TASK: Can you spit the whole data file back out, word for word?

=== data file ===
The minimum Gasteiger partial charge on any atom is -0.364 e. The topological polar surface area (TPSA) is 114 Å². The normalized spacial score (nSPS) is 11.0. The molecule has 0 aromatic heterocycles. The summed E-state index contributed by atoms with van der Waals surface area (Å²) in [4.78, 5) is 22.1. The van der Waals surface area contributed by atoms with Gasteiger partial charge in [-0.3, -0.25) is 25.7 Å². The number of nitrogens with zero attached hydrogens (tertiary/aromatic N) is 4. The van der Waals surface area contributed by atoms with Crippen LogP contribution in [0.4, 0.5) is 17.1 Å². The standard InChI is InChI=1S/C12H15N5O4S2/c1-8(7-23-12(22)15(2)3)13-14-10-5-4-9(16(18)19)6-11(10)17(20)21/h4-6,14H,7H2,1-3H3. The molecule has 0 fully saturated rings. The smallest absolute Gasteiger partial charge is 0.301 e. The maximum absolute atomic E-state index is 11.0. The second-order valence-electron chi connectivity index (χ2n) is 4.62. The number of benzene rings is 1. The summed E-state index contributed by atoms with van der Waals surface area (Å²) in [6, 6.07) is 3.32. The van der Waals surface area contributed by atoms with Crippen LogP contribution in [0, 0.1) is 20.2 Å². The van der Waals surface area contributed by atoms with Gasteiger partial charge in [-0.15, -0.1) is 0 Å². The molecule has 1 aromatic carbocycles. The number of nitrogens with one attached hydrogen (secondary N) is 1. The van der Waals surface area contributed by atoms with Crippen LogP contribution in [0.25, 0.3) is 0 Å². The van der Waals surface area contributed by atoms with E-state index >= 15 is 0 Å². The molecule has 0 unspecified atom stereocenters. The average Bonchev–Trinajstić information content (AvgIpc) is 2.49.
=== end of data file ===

The minimum Gasteiger partial charge on any atom is -0.364 e. The topological polar surface area (TPSA) is 114 Å². The normalized spacial score (nSPS) is 11.0. The molecule has 0 aromatic heterocycles. The summed E-state index contributed by atoms with van der Waals surface area (Å²) in [4.78, 5) is 22.1. The van der Waals surface area contributed by atoms with Gasteiger partial charge in [-0.3, -0.25) is 25.7 Å². The number of nitrogens with zero attached hydrogens (tertiary/aromatic N) is 4. The van der Waals surface area contributed by atoms with Crippen LogP contribution in [0.4, 0.5) is 17.1 Å². The standard InChI is InChI=1S/C12H15N5O4S2/c1-8(7-23-12(22)15(2)3)13-14-10-5-4-9(16(18)19)6-11(10)17(20)21/h4-6,14H,7H2,1-3H3. The molecule has 0 fully saturated rings. The smallest absolute Gasteiger partial charge is 0.301 e. The maximum absolute atomic E-state index is 11.0. The second-order valence-electron chi connectivity index (χ2n) is 4.62. The number of benzene rings is 1. The summed E-state index contributed by atoms with van der Waals surface area (Å²) in [6, 6.07) is 3.32. The van der Waals surface area contributed by atoms with Crippen LogP contribution in [0, 0.1) is 20.2 Å². The van der Waals surface area contributed by atoms with Gasteiger partial charge in [-0.15, -0.1) is 0 Å². The molecule has 1 aromatic carbocycles. The number of nitrogens with one attached hydrogen (secondary N) is 1. The van der Waals surface area contributed by atoms with Crippen LogP contribution in [0.25, 0.3) is 0 Å². The van der Waals surface area contributed by atoms with E-state index >= 15 is 0 Å². The molecule has 0 unspecified atom stereocenters. The average Bonchev–Trinajstić information content (AvgIpc) is 2.49.